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    ABSTRACT: Marine bacteria in the Roseobacter and SAR11 lineages successfully exploit the ocean habitat, together accounting for ~40% of bacteria in surface waters, yet have divergent life histories that exemplify patch-adapted versus free-living ecological roles. Here, we use a phylogenetic birth-and-death model to understand how genome content supporting different life history strategies evolved in these related alphaproteobacterial taxa, showing that the streamlined genomes of free-living SAR11 were gradually downsized from a common ancestral genome only slightly larger than the extant members (~2,000 genes), while the larger and variably sized genomes of roseobacters evolved along dynamic pathways from a sizeable common ancestor (~8,000 genes). Genome changes in the SAR11 lineage occurred gradually over ~800 million years, whereas Roseobacter genomes underwent more substantial modifications, including major periods of expansion, over ~260 million years. The timing of the first Roseobacter genome expansion was coincident with the predicted radiation of modern marine eukaryotic phytoplankton of sufficient size to create nutrient-enriched microzones and is consistent with present-day ecological associations between these microbial groups. We suggest that diversification of red-lineage phytoplankton is an important driver of divergent life history strategies among the heterotrophic bacterioplankton taxa that dominate the present-day ocean.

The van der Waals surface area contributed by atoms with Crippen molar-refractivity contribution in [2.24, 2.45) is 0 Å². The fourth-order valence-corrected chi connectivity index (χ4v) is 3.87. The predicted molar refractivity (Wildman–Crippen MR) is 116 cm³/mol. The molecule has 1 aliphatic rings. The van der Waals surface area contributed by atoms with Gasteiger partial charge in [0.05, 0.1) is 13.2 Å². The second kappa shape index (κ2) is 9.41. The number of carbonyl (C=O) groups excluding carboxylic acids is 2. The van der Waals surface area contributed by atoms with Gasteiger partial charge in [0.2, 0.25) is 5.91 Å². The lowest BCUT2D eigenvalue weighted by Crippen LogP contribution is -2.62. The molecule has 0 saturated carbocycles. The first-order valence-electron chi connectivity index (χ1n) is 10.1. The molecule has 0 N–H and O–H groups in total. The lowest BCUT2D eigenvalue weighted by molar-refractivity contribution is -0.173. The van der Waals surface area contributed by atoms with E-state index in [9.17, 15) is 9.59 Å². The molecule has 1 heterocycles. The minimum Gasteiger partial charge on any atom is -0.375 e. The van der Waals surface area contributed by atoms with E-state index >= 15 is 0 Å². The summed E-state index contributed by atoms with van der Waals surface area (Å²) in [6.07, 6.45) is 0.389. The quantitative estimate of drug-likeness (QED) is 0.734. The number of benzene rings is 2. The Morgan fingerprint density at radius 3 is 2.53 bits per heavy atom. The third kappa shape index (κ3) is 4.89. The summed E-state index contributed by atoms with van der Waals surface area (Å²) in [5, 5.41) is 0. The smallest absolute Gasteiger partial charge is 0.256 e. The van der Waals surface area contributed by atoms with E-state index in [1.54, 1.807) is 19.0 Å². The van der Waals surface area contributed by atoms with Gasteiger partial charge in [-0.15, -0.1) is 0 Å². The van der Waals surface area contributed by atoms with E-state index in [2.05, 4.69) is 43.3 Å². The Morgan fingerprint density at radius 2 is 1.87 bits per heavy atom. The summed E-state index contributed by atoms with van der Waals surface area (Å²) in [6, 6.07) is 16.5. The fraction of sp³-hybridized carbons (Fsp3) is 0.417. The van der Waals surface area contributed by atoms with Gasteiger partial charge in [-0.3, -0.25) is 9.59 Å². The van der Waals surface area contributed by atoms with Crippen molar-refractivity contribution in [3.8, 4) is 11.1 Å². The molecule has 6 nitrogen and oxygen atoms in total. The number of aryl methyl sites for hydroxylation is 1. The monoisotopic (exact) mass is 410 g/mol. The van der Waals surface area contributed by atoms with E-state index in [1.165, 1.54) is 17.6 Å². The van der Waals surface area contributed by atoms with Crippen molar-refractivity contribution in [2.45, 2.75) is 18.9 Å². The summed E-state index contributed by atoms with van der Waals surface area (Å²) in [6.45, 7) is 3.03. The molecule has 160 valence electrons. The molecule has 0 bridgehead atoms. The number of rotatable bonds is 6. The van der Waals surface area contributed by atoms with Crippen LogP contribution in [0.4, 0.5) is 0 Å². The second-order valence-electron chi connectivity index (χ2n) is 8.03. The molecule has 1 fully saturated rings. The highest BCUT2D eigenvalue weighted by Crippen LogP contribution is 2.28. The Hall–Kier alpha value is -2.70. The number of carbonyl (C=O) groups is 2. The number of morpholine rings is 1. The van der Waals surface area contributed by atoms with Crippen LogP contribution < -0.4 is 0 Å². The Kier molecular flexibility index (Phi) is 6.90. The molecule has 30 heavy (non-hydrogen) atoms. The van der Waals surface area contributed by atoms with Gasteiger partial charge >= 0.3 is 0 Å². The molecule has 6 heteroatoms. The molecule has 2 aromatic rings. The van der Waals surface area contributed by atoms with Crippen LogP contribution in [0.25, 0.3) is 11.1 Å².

mBio 06/2013; 4(4). DOI:10.1128/mBio.00373-13 · 6.88 Impact Factor